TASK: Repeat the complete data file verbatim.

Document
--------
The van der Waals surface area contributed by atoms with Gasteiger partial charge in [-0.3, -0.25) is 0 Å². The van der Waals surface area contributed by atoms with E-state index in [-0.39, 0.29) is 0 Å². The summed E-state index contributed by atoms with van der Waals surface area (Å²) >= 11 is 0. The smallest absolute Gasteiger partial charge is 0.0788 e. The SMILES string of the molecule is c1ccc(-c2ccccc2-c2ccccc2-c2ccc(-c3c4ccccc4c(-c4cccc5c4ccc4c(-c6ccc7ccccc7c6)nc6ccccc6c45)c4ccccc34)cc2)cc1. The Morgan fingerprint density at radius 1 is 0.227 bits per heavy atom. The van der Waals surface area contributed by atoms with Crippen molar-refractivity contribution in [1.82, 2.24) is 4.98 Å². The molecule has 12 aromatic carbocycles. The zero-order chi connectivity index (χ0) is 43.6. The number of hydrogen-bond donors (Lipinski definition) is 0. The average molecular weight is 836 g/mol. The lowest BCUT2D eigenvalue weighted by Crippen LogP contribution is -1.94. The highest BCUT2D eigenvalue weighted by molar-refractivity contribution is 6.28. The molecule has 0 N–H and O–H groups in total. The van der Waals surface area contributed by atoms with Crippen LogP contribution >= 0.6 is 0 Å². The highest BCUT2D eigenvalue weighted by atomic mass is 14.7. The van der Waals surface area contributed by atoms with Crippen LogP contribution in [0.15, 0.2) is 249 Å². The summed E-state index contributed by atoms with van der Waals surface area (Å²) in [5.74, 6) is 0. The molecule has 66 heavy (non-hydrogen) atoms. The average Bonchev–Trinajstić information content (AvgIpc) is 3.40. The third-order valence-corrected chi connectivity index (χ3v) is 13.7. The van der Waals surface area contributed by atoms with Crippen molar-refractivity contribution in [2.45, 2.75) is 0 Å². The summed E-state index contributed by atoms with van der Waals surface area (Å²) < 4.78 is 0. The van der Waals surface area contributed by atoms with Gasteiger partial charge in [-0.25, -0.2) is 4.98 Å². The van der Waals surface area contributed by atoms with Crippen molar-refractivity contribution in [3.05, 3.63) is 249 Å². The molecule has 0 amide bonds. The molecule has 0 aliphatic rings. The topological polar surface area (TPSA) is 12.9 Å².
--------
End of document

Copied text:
The van der Waals surface area contributed by atoms with Gasteiger partial charge in [-0.3, -0.25) is 0 Å². The van der Waals surface area contributed by atoms with E-state index in [-0.39, 0.29) is 0 Å². The summed E-state index contributed by atoms with van der Waals surface area (Å²) >= 11 is 0. The smallest absolute Gasteiger partial charge is 0.0788 e. The SMILES string of the molecule is c1ccc(-c2ccccc2-c2ccccc2-c2ccc(-c3c4ccccc4c(-c4cccc5c4ccc4c(-c6ccc7ccccc7c6)nc6ccccc6c45)c4ccccc34)cc2)cc1. The Morgan fingerprint density at radius 1 is 0.227 bits per heavy atom. The van der Waals surface area contributed by atoms with Crippen molar-refractivity contribution in [1.82, 2.24) is 4.98 Å². The molecule has 12 aromatic carbocycles. The zero-order chi connectivity index (χ0) is 43.6. The number of hydrogen-bond donors (Lipinski definition) is 0. The average molecular weight is 836 g/mol. The lowest BCUT2D eigenvalue weighted by Crippen LogP contribution is -1.94. The highest BCUT2D eigenvalue weighted by molar-refractivity contribution is 6.28. The molecule has 0 N–H and O–H groups in total. The van der Waals surface area contributed by atoms with Crippen LogP contribution >= 0.6 is 0 Å². The highest BCUT2D eigenvalue weighted by atomic mass is 14.7. The van der Waals surface area contributed by atoms with Crippen LogP contribution in [0.15, 0.2) is 249 Å². The summed E-state index contributed by atoms with van der Waals surface area (Å²) in [5.74, 6) is 0. The molecule has 66 heavy (non-hydrogen) atoms. The average Bonchev–Trinajstić information content (AvgIpc) is 3.40. The third-order valence-corrected chi connectivity index (χ3v) is 13.7. The van der Waals surface area contributed by atoms with Crippen molar-refractivity contribution in [2.45, 2.75) is 0 Å². The summed E-state index contributed by atoms with van der Waals surface area (Å²) < 4.78 is 0. The van der Waals surface area contributed by atoms with Gasteiger partial charge in [-0.25, -0.2) is 4.98 Å². The van der Waals surface area contributed by atoms with Crippen molar-refractivity contribution in [3.05, 3.63) is 249 Å². The molecule has 0 amide bonds. The molecule has 0 aliphatic rings. The topological polar surface area (TPSA) is 12.9 Å².